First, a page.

The House on Wednesday passed legislation aimed at reducing the federal government's restrictions on hunting, fishing and sport shooting on federal land.

Members passed the Sportsmen's Heritage and Recreational Enhancement Act, H.R. 3590, in a 268-154 vote. While most House Democrats and the Obama administration oppose several components of the bill, it garnered the support of 41 Democrats in the final vote.

The bill is a collection of several Republican proposals that fit the broad theme of beating back environmental restrictions on the use of federal land. House Natural Resources Committee Chairman Doc Hastings (R-Wash.) said the bill is needed because people's right to use public land is under constant attack.

"Hunting, fishing, and recreational shooting are longstanding American traditions that deserve our protection," Hastings said. "This important legislation is not a solution in search of a problem. Regrettably, bureaucratic threats to hunting, fishing, and recreational shooting are very real."

Rep. Bob Latta (R-Ohio), the lead sponsor of the bill, said the right of sportsmen and women need to be protected because they make a significant contribution to the national economy.

"These hunters and anglers provide a tremendous economic benefit to our country," he said. "In 2011, they spent over $90 billion. In my home State of Ohio, sportsmen and sportswomen spent $2.85 billion on hunting and fishing."

Democrats downplayed GOP arguments that restrictions on access to federal land is a burning issue.

"Let me remind my colleagues that 75 percent of all Federal lands are open to recreational hunting, fishing, and shooting," said Rep. Jim McGovern (D-Mass.). "There are ample opportunities for hunters and fishermen to pursue these recreational activities, and H.R. 3590 effectively overrides several important, commonsense conservation laws, and elevates hunting and shooting ahead of all other legitimate uses of land."

Democrats' biggest objection to the bill was language that would require the government to encourage these activities on federal land, which the Obama administration said goes too far by overriding environmental goals. For example, it says allowing recreational hunting, fishing and sport shooting cannot be considered a major factor affecting the environment, and that no additional consideration of environmental impacts are needed.

The bill scraps an existing conservation council and sets up a new advisory committee that would have to include the views of sportsmen on conservation issues. It also ensures people have the right to carry firearms on land owned by the Army Corps of Engineers — the Obama administration opposes these measures as well.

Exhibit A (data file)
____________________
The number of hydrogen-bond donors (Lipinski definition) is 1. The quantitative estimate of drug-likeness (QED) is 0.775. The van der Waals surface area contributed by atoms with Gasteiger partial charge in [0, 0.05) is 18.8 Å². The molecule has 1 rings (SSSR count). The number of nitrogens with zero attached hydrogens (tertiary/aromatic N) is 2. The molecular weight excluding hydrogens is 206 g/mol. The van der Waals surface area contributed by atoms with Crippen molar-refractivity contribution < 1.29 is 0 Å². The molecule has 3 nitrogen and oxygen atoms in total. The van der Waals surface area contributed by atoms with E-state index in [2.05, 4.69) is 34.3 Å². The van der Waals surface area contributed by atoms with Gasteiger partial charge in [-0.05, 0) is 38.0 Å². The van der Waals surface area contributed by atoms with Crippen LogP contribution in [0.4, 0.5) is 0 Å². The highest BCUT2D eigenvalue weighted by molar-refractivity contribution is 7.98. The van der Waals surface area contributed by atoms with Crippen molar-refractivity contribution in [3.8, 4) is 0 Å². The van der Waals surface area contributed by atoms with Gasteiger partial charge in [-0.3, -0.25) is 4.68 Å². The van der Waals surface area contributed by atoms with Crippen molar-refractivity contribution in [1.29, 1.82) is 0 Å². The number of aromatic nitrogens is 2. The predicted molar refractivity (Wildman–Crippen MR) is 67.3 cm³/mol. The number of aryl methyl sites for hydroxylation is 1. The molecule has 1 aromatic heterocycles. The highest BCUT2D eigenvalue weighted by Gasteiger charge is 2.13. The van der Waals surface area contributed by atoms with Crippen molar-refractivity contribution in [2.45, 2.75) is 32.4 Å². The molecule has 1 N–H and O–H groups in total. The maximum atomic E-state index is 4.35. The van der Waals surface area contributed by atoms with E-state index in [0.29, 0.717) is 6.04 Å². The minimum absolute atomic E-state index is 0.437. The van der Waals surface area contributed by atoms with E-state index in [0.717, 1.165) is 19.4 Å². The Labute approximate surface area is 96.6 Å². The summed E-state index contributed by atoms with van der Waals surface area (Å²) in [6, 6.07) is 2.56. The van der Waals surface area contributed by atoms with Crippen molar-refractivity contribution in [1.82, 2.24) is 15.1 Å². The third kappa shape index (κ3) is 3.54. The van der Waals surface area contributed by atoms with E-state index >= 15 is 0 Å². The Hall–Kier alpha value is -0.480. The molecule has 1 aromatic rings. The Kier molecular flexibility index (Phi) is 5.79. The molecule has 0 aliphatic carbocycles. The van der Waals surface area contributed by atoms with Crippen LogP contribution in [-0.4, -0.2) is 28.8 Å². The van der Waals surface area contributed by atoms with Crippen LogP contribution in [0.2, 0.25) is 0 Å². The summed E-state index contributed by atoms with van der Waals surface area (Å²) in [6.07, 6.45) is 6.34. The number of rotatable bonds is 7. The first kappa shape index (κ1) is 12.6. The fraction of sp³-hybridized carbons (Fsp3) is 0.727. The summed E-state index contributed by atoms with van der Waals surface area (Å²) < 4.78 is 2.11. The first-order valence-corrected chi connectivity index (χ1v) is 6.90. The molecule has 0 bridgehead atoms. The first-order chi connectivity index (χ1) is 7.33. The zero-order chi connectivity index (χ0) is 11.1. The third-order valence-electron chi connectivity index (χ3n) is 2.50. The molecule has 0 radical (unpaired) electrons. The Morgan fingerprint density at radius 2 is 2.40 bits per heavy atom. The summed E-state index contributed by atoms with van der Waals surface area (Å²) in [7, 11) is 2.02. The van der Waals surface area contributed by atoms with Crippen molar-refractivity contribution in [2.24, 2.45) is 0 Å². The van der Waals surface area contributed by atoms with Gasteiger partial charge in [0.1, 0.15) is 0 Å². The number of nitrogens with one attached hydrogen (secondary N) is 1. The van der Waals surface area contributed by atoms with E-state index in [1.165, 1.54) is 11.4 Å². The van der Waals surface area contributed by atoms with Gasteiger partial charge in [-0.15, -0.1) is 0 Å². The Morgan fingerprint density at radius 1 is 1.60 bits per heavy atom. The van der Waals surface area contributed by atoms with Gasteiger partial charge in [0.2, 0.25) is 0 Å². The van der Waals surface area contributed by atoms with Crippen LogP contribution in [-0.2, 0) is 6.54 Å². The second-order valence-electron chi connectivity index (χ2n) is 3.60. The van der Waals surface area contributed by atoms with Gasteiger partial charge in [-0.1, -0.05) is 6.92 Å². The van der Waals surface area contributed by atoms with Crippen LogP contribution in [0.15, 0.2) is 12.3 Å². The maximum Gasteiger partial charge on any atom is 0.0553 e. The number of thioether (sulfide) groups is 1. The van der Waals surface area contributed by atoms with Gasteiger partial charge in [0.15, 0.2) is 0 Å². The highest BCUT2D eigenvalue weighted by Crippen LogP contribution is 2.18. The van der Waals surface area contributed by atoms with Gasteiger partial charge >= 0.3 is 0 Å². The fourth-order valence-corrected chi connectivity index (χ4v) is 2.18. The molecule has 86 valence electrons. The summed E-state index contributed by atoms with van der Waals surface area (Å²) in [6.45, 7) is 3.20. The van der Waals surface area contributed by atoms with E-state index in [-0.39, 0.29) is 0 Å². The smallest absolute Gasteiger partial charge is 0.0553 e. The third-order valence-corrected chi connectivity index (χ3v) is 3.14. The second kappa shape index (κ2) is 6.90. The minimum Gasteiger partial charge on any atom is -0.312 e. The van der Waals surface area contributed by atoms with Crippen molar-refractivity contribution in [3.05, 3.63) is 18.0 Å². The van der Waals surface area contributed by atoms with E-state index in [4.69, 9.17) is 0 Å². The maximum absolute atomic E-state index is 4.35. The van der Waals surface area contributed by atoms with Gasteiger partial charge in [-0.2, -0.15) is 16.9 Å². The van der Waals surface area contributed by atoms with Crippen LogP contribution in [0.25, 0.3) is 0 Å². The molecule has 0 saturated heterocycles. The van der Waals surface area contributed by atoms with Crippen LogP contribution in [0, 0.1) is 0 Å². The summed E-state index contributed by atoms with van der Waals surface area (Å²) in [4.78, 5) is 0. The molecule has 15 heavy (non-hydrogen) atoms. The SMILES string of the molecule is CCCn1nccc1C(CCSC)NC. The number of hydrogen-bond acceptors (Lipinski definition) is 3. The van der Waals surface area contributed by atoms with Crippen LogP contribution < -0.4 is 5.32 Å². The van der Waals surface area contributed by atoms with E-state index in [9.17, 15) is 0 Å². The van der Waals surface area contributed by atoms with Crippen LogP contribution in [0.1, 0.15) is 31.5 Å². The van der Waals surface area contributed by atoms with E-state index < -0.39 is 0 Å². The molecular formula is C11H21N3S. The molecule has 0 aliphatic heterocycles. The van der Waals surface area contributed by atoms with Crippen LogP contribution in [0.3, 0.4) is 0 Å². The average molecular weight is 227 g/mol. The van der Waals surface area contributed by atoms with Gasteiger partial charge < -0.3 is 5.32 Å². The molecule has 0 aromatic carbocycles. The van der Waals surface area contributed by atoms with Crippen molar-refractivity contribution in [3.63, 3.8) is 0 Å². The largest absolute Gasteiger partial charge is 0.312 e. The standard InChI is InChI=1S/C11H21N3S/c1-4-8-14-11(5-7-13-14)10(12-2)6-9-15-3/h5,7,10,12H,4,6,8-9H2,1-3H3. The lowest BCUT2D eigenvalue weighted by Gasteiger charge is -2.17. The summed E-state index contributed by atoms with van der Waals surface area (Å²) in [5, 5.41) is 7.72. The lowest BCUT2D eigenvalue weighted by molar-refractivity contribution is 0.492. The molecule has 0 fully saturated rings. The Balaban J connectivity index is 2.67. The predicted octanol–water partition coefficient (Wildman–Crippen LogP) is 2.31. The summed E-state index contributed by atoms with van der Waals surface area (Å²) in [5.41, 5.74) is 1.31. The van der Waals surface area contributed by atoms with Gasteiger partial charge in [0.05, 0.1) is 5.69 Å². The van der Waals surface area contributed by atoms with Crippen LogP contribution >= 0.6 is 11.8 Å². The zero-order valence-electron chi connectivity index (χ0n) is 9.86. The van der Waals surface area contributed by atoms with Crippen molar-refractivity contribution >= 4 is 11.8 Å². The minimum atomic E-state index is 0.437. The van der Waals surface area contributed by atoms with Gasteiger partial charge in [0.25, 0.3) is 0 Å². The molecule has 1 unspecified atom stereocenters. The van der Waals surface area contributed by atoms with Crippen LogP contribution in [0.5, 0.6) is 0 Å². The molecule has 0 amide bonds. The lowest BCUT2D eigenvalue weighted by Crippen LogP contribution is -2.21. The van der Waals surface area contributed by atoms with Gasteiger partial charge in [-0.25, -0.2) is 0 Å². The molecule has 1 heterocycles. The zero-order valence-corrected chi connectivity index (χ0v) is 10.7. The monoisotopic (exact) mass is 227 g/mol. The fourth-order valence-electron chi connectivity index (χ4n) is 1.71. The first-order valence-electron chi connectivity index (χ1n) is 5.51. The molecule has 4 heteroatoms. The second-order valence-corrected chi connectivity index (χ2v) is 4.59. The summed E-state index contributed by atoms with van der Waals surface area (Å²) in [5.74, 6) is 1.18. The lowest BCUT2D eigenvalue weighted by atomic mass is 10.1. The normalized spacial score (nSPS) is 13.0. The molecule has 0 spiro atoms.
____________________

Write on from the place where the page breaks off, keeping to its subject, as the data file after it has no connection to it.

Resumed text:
But Democrats seemed fine with other provisions, such as language boosting federal funds for states to establish and maintain shooting ranges, and provisions letting states issue conservation permits electronically.

The bill also lets the government issue permits for commercial film crews to film on federal land in crew of five or less. And, it allows for the import of polar bear hunting trophies from Canada that were taken before May 2008, when the polar bear was listed as an endangered species.

Rep. Peter DeFazio (D-Ore.) said some of these provisions would likely pass the House in a voice vote if they were called up separately.

The White House also said it supports language prohibiting the Environmental Protection Agency (EPA) from regulating fishing tackle and ammunition that contains lead. In Tuesday debate, DeFazio said the EPA has already said it won't regulate these items, which makes the provision unobjectionable.

But Hastings said it's important for Congress to close down this regulatory possibility. "Banning lead bullets and tackle would increase costs for hunters, sports shooters, and fishermen, and cause economic harm to outdoor sportsmen and the recreation industry," he said Tuesday. "This legislation ensures that the EPA does not… have the authority to regulate ammunition and fishing tackle."

While the White House opposed the bill, it didn't say President Obama would veto it. But the White House reaction is unlikely to be tested — the House passed a similar bill two years ago that the Senate ignored, and the Senate seems likely to ignore this year's version as well.

Just before the final vote, the House rejected two Democratic amendments to the bill. One from DeFazio would have eliminated the environmental waivers in the bill, and it failed 185-237.

The other from Rep. Rush Holt (D-N.J.) would have allowed the government to consider climate change as a factor in whether to keep federal land open for hunting and fishing. This proposal failed 181-242.